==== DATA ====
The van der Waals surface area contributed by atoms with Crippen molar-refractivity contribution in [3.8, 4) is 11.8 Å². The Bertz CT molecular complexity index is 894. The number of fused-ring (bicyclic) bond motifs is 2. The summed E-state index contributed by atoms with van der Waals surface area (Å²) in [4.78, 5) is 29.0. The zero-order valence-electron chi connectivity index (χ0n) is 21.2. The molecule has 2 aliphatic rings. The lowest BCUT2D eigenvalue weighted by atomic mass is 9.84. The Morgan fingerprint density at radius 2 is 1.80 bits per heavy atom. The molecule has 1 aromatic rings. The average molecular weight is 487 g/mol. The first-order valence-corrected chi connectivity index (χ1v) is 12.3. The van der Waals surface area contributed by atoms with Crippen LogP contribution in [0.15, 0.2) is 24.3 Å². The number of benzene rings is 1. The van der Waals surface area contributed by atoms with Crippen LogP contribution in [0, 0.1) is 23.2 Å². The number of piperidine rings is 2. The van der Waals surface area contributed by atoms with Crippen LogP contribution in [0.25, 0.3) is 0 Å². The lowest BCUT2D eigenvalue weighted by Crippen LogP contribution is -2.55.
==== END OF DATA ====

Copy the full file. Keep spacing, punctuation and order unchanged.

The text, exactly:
The van der Waals surface area contributed by atoms with Crippen molar-refractivity contribution in [3.8, 4) is 11.8 Å². The Bertz CT molecular complexity index is 894. The number of fused-ring (bicyclic) bond motifs is 2. The summed E-state index contributed by atoms with van der Waals surface area (Å²) in [4.78, 5) is 29.0. The zero-order valence-electron chi connectivity index (χ0n) is 21.2. The molecule has 2 aliphatic rings. The lowest BCUT2D eigenvalue weighted by atomic mass is 9.84. The Morgan fingerprint density at radius 2 is 1.80 bits per heavy atom. The molecule has 1 aromatic rings. The average molecular weight is 487 g/mol. The first-order valence-corrected chi connectivity index (χ1v) is 12.3. The van der Waals surface area contributed by atoms with Crippen LogP contribution in [0.15, 0.2) is 24.3 Å². The number of benzene rings is 1. The van der Waals surface area contributed by atoms with Crippen LogP contribution in [0, 0.1) is 23.2 Å². The number of piperidine rings is 2. The van der Waals surface area contributed by atoms with Crippen LogP contribution in [0.25, 0.3) is 0 Å². The lowest BCUT2D eigenvalue weighted by Crippen LogP contribution is -2.55.